House in Kina / Takeshi Ishiodori Architecture
Text description provided by the architects. This one-story wooden house was built for a family of four in Yomitan Village, located in the central part of the main island of Okinawa.
Although it’s common in Okinawa to build houses with reinforced concrete, the owner wanted a wooden house, not for cost reasons (in fact, wooden construction is more expensive than reinforced concrete in Okinawa). They wanted to create a house that would age with them and be part of the natural cycle of life, where everything eventually returns to the earth. Our design was based on positive and sustainable thinking, guided by the client’s outlook on life. The house is situated in a residential area called Kina, Yomitan Village, which was the location of the Ryukyu dynasty post station “Kina Banjo.” Three sides of the site are surrounded by solid concrete masses, with a residence and a three-story reinforced concrete apartment across a parking lot to the west. In the past, wooden buildings were the norm in Okinawa, but after experiencing many typhoons, reinforced concrete structures became mainstream and in order to withstand strong winds, the ground surface of past sites was set lower than the surrounding areas to reduce the effect of the wind, and Fukugi trees were planted around the site to form a windbreak forest.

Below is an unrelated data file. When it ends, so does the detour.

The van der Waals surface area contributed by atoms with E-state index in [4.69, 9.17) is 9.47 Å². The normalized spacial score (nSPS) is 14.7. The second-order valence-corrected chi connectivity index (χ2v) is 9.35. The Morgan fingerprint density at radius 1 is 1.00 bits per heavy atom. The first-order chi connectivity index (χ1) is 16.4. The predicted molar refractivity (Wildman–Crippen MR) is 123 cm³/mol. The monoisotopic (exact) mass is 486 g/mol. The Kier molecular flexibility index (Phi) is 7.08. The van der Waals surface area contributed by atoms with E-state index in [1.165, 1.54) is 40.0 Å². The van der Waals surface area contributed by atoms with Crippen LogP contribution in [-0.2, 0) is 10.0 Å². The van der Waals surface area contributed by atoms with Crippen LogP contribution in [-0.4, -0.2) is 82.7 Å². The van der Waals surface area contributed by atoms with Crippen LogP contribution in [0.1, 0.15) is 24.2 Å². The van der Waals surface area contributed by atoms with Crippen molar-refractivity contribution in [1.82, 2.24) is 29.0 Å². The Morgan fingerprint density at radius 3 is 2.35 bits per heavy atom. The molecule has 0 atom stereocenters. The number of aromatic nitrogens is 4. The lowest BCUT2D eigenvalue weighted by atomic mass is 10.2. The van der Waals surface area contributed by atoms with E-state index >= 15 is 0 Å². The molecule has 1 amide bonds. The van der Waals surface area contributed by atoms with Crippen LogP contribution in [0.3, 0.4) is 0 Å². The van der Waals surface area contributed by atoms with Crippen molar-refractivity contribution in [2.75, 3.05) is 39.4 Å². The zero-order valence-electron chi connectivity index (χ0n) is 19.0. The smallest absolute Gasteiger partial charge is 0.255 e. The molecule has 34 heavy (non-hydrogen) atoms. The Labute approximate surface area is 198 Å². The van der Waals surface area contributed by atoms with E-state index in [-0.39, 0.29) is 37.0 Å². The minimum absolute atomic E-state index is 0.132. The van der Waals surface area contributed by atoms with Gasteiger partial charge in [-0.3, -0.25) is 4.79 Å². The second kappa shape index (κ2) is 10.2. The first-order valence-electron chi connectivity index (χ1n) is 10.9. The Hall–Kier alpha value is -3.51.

Coincidentally, the ground of this site is lower than the road, and it was surrounded by RC houses that look like Fukugi, so the surrounding environment seemed to have already been prepared for a typhoon. Recently, typhoons are getting stronger and more unpredictable, so the house was designed as a box-shaped structure with a load-bearing wall around the perimeter to reduce the effect of wind pressure. The exterior walls are made of cedar boards, which contrasts with the surrounding reinforced concrete buildings and highlights the “wooden construction” structure. To ensure ample light and ventilation, a courtyard was situated at the center of the box-shaped structure, with all rooms facing the courtyard featuring openings. On the south side of the courtyard, a private room was built, with a Japanese-style room in the center and a living room with a high ceiling on the north side. The owner envisioned the ideal interior space to be a large, open room that allows the Okinawan sunlight, sea breeze, and air to flow freely and circulate throughout the space. Therefore, the courtyard is treated as a single space, and the private rooms are not divided by walls, but rather by fittings. We believe that we were able to create a house filled with a gentle atmosphere that seems to permeate the entire house.
In recent years, the amount of wooden houses in Okinawa has been gradually increasing as more and more housing manufacturers from the mainland (Honshu, Kyushu, Shikoku, etc.) have entered the market. In Okinawa, where the natural environment is harsher for building wooden houses than in the mainland, we believe we have presented an Okinawan-style wooden house that uses modern construction methods and technologies.